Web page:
Santos to Cut Debt by A$3.5 Billion Amid Rout in Oil Prices

  • Santos plans to sell A$2.5 billion stock to shareholders
  • Mitsui buys Kipper gas field holding for A$520 million

Santos Ltd., the Australian oil and gas producer that rejected a takeover bid last month, plans to raise A$3.5 billion ($2.5 billion) selling shares and a stake in a gas field as it seeks to cut debt after the plunge in energy prices.

The company, which also named Kevin Gallagher to replace David Knox as chief executive officer, will sell A$2.5 billion of shares to existing holders at a 35 percent discount, Adelaide-based Santos said Monday in a statement. It will raise A$500 million in a separate sale to Hony Capital, a China-based private equity firm, and A$520 million selling part of the Kipper gas field to a unit of Mitsui & Co.

Santos, operator of the $18.5 billion Gladstone gas development on Australia’s east coast, joins producers including Origin Energy Ltd. in moving to shore up its balance sheet. Brent crude’s decline of more than 40 percent over the past year to less than $50 a barrel is cutting revenue for natural gas-export projects whose contracts with Asian buyers are linked to the price of oil.

“This will be stabilizing for Santos,” Evan Lucas, a market strategist at IG Ltd. in Melbourne, said by phone. “There is still the issue of their big tier-one project, being Gladstone. It’s a beautiful project at $100 a barrel. It’s OK at $75. At sub-$50, it’s a problem.”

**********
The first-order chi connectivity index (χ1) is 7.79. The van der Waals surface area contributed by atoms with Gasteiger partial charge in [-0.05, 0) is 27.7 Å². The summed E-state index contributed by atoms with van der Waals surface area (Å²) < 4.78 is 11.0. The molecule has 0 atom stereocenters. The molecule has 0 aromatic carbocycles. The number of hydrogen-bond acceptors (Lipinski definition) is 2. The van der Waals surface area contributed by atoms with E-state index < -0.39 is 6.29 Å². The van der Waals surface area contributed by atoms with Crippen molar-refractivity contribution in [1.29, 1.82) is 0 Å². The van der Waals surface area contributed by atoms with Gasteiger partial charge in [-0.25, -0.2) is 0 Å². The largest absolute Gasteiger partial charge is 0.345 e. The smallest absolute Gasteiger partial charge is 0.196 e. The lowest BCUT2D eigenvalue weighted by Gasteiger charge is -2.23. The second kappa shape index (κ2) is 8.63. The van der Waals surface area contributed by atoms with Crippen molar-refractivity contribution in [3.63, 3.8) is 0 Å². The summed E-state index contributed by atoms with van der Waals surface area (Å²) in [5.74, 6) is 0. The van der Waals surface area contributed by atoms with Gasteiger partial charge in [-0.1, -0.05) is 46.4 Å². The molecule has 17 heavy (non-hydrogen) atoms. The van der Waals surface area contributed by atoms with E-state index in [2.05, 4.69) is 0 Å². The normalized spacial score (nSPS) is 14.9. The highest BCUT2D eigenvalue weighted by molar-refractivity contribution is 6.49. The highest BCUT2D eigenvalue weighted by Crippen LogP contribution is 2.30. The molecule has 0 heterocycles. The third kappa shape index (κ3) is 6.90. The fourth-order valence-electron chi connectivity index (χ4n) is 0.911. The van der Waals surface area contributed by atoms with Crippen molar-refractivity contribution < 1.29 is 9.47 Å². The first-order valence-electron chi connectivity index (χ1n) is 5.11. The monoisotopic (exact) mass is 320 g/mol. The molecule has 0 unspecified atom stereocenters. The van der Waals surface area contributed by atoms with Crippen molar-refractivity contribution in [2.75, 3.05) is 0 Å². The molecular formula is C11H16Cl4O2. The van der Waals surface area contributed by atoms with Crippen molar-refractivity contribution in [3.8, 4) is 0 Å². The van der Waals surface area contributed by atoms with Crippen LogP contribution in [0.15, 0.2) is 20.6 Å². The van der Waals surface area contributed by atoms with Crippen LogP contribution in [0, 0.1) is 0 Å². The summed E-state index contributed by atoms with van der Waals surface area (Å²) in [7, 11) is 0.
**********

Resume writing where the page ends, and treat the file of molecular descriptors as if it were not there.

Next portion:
Santos, which spurned the $5.2 billion takeover attempt by Scepter Partners as too low, had also received a binding offer of about A$1.5 billion from Quadrant Energy Pty for oil and gas fields the companies jointly own in Western Australia, people with knowledge of the matter said last month. Santos had total debt of $9 billion as of June 30.

Buyer Interest

Under the A$2.5 billion offer, shareholders are entitled to subscribe for 1 new Santos share for every 1.7 existing shares at A$3.85 apiece, the company said. Hony will acquire about 74 million shares at A$6.80 a share, or about 15 percent more than Santos’s closing price of A$5.91 on Nov. 6.

“We are very confident that the steps taken today will drive better returns for shareholders by strengthening the company’s financial position,” Executive Chairman Peter Coates said in the statement.

Santos expects interest in its assets from potential buyers will continue and will sell only “where there is a compelling value case,” the company said. Santos also intends to set dividends as a payout ratio of earnings, expected to be a minimum of 40 percent of underlying net profit after tax, according to the statement.

Gallagher, currently the CEO of engineering services company Clough Ltd., aims to take over early in 2016, Santos said. Knox, who has been CEO since 2008, announced his intention to resign earlier this year.

Before it's here, it's on the Bloomberg Terminal.